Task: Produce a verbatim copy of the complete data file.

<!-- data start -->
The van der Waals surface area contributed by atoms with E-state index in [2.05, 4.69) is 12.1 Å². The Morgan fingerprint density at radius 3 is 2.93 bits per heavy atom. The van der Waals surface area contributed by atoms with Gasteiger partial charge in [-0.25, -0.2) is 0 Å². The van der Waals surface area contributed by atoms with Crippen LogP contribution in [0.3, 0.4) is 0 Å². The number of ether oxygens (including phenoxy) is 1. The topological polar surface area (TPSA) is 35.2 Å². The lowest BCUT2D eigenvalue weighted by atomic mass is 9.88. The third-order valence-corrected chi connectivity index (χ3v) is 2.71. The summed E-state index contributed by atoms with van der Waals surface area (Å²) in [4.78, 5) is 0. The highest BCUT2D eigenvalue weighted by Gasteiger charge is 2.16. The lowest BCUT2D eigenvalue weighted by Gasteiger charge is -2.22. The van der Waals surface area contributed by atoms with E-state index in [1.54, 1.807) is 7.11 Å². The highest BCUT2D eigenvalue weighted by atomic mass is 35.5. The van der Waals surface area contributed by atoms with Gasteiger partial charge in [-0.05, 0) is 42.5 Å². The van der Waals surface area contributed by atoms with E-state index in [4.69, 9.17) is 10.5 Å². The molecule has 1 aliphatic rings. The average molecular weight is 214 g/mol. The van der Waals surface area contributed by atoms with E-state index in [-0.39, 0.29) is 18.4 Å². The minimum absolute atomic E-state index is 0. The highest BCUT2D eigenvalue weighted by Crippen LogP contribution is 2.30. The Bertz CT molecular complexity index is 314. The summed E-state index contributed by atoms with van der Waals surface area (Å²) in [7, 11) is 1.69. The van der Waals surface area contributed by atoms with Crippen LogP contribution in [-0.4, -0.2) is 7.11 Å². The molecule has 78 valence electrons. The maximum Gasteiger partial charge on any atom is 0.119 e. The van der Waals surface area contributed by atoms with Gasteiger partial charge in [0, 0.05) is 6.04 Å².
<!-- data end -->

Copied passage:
The van der Waals surface area contributed by atoms with E-state index in [2.05, 4.69) is 12.1 Å². The Morgan fingerprint density at radius 3 is 2.93 bits per heavy atom. The van der Waals surface area contributed by atoms with Gasteiger partial charge in [-0.25, -0.2) is 0 Å². The van der Waals surface area contributed by atoms with Crippen LogP contribution in [0.3, 0.4) is 0 Å². The number of ether oxygens (including phenoxy) is 1. The topological polar surface area (TPSA) is 35.2 Å². The lowest BCUT2D eigenvalue weighted by atomic mass is 9.88. The third-order valence-corrected chi connectivity index (χ3v) is 2.71. The summed E-state index contributed by atoms with van der Waals surface area (Å²) in [4.78, 5) is 0. The highest BCUT2D eigenvalue weighted by Gasteiger charge is 2.16. The lowest BCUT2D eigenvalue weighted by Gasteiger charge is -2.22. The van der Waals surface area contributed by atoms with E-state index in [1.54, 1.807) is 7.11 Å². The highest BCUT2D eigenvalue weighted by atomic mass is 35.5. The van der Waals surface area contributed by atoms with Gasteiger partial charge in [-0.05, 0) is 42.5 Å². The van der Waals surface area contributed by atoms with E-state index in [4.69, 9.17) is 10.5 Å². The molecule has 1 aliphatic rings. The average molecular weight is 214 g/mol. The van der Waals surface area contributed by atoms with E-state index in [-0.39, 0.29) is 18.4 Å². The minimum absolute atomic E-state index is 0. The highest BCUT2D eigenvalue weighted by Crippen LogP contribution is 2.30. The Bertz CT molecular complexity index is 314. The summed E-state index contributed by atoms with van der Waals surface area (Å²) in [7, 11) is 1.69. The van der Waals surface area contributed by atoms with Crippen LogP contribution in [-0.4, -0.2) is 7.11 Å². The molecule has 78 valence electrons. The maximum Gasteiger partial charge on any atom is 0.119 e. The van der Waals surface area contributed by atoms with Gasteiger partial charge in [0, 0.05) is 6.04 Å².